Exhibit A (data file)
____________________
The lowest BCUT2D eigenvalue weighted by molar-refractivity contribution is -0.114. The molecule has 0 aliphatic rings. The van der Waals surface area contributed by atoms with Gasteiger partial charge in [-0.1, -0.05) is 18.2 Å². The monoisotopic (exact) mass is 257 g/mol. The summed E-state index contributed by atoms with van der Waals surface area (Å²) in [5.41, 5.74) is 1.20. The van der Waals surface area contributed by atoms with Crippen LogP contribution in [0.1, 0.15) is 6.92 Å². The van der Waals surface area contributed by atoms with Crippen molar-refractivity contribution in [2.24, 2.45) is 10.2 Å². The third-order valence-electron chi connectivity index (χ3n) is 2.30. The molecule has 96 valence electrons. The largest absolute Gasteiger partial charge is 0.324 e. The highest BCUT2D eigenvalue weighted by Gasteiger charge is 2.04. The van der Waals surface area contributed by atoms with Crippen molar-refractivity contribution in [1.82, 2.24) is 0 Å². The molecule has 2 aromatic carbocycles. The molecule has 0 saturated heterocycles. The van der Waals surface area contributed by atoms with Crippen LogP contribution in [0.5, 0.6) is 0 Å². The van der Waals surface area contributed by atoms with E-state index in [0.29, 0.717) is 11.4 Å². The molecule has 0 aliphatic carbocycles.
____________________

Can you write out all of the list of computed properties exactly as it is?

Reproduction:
The lowest BCUT2D eigenvalue weighted by molar-refractivity contribution is -0.114. The molecule has 0 aliphatic rings. The van der Waals surface area contributed by atoms with Gasteiger partial charge in [-0.1, -0.05) is 18.2 Å². The monoisotopic (exact) mass is 257 g/mol. The summed E-state index contributed by atoms with van der Waals surface area (Å²) in [5.41, 5.74) is 1.20. The van der Waals surface area contributed by atoms with Crippen LogP contribution in [0.1, 0.15) is 6.92 Å². The van der Waals surface area contributed by atoms with Crippen molar-refractivity contribution in [2.24, 2.45) is 10.2 Å². The third-order valence-electron chi connectivity index (χ3n) is 2.30. The molecule has 96 valence electrons. The largest absolute Gasteiger partial charge is 0.324 e. The highest BCUT2D eigenvalue weighted by Gasteiger charge is 2.04. The van der Waals surface area contributed by atoms with Crippen molar-refractivity contribution in [1.82, 2.24) is 0 Å². The molecule has 2 aromatic carbocycles. The molecule has 0 saturated heterocycles. The van der Waals surface area contributed by atoms with Crippen LogP contribution in [0.5, 0.6) is 0 Å². The van der Waals surface area contributed by atoms with E-state index in [0.29, 0.717) is 11.4 Å². The molecule has 0 aliphatic carbocycles.